- When a contractor has requested an extension for filing a non-provisional application after filing a U.S. provisional application, a one-year extension will automatically be granted without the need to provide additional information unless the federal agency notifies the contractor within 60 days of receiving the request. 37 CFR 401.14(c)(5)
- The 60-day window for a federal agency to request title after it learns of the failure of the contractor to disclose or elect title to a subject invention within the times specified in 37 CFR 401.14 (c) has been eliminated. 37 CFR 401.14(d)(1)
- The government may obtain title to any non-provisional application in which the contractor decides not to continue prosecution. 37 CFR 401.14(d)(3)
- A contractor is now required, by written agreement, to obtain an assignment from its researchers of the entire right, title and interest in and to each subject invention made under a federally funded agreement and to execute all papers necessary to file patent applications and establish the government’s rights in an invention. 37 CFR401.14(f)(2)
- A contractor now has 60 days (previously 30 days) to notify the federal agency of any decisions not to continue to prosecute a non-provisional patent application. 37 CFR 401.14(f)(3)
- Disclosures, election of title, close-out reports, and all compliance documents now “must” be electronically filed in iEdison. 37 CFR401.16(a), (b), & (c)
Issues Related to 2018 Changes to the Act
The effective date is in conflict among the federal agencies. NIST is the official regulating agency of the rules governing the Bayh-Dole Act and has published (in the April 2018 Federal Register) the effective date to be May 14, 2018. However, other federal agencies have published different effective dates for these same rules in direct conflict with NIST. For example, the National Institutes of Health (“NIH”) has published its effective date for these rules to be October 1, 2018 (see NIH Notice No.: NOT-OD-18-233 at: https://grants.nih.gov/grants/guide/notice-files/NOT-OD-18-233.html).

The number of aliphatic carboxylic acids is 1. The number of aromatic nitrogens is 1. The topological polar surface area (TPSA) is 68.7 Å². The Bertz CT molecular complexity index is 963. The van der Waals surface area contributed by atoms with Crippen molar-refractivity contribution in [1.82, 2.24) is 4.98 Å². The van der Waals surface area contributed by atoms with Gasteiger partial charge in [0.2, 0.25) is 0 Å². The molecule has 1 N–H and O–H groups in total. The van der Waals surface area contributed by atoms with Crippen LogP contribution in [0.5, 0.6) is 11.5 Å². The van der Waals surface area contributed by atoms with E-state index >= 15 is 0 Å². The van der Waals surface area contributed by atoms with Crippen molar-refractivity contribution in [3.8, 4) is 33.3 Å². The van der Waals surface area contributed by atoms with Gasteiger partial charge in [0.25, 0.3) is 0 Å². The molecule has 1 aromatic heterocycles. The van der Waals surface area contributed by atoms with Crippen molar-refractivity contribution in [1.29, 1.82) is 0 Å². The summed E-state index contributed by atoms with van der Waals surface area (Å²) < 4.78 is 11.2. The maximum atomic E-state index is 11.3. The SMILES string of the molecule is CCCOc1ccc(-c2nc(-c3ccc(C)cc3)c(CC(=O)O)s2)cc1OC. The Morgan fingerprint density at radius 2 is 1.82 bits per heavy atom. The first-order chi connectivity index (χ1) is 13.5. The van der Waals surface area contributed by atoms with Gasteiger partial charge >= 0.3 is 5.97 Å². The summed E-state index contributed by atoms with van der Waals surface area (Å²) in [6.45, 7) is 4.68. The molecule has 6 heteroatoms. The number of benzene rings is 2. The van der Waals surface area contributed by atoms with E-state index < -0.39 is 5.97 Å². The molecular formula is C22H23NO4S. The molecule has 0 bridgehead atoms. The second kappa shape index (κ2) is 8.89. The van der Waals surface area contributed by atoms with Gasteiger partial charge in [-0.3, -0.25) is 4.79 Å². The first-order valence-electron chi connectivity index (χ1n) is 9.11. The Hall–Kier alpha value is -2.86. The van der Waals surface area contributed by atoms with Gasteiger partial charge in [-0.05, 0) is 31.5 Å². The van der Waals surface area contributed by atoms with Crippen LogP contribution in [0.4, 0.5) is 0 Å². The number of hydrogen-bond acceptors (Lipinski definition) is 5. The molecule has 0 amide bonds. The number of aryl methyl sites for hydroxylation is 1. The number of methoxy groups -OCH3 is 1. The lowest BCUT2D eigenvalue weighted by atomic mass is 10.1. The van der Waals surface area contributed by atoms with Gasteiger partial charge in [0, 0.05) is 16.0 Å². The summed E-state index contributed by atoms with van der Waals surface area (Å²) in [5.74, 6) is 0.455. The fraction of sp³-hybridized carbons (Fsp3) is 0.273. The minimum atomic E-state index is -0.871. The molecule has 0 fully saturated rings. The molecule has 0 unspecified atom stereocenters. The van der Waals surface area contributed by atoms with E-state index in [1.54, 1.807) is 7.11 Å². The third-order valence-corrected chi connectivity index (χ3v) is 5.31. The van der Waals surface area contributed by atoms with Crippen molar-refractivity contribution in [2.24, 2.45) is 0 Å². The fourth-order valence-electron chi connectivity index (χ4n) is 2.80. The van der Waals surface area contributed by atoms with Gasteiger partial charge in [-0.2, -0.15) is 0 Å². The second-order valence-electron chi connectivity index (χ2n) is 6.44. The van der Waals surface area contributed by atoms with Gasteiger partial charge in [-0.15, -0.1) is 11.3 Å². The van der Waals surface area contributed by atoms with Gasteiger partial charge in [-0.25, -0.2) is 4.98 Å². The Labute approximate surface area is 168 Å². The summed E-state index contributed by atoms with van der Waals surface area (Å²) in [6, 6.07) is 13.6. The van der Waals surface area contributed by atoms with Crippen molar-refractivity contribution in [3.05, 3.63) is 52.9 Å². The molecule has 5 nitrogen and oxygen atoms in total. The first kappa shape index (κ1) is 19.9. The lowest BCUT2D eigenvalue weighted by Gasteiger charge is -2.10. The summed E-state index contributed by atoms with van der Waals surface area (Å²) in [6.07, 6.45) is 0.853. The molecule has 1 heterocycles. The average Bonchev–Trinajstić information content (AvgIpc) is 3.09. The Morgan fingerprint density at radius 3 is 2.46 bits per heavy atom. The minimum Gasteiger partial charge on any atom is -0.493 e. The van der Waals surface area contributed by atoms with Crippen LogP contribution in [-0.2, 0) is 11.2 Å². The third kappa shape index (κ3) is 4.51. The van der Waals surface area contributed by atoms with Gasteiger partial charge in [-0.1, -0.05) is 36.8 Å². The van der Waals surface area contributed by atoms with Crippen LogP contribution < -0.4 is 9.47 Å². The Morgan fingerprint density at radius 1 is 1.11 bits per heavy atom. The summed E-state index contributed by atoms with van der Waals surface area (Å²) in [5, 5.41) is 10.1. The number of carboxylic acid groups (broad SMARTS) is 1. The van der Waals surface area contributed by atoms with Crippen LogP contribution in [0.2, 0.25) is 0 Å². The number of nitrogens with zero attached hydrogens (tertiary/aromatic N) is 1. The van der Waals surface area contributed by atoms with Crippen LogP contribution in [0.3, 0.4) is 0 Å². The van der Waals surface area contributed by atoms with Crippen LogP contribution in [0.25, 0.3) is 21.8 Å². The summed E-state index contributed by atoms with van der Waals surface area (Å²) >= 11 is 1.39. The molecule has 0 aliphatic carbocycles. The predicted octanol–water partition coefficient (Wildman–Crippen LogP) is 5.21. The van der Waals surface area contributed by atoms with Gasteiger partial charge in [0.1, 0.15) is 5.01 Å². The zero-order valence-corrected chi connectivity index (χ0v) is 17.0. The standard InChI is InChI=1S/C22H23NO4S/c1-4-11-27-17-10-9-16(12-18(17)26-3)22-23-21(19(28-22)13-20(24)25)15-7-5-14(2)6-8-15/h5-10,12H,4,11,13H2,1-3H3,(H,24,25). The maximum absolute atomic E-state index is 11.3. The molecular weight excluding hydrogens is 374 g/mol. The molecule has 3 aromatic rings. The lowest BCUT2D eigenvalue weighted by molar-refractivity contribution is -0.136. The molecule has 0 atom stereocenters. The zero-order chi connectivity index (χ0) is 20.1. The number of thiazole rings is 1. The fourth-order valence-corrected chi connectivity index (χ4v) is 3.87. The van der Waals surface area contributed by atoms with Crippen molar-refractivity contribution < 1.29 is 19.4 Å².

When asked why NIH published a different effective date than NIST’s, NIH responded that it needed a reasonable time to amend its own regulations to conform to the rule changes and, therefore, set its effective date to coincide with the beginning of its 2018 fiscal year, which was October 1.
However, when asked to point out the legal authority that allowed other agencies to set different effective dates for implementation of the rules, NIST legal department’s response was: “We are unaware of any other authority that would delay implementation at an agency. From NIST’s perspective as the regulating agency, the rule was effective as of the effective date in the Federal Register.”
As of the writing of this article, this apparent conflict between the NIST and NIH effective dates (or any other effective date set by any other agency) has not been resolved. Accordingly, it is imperative that contractors of any federally funded agreement check with their issuing agency to verify the effective date published by that agency and compare it to the NIST effective date. Contractors should treat the earlier of the two dates as the effective date in order to avoid any legal risks.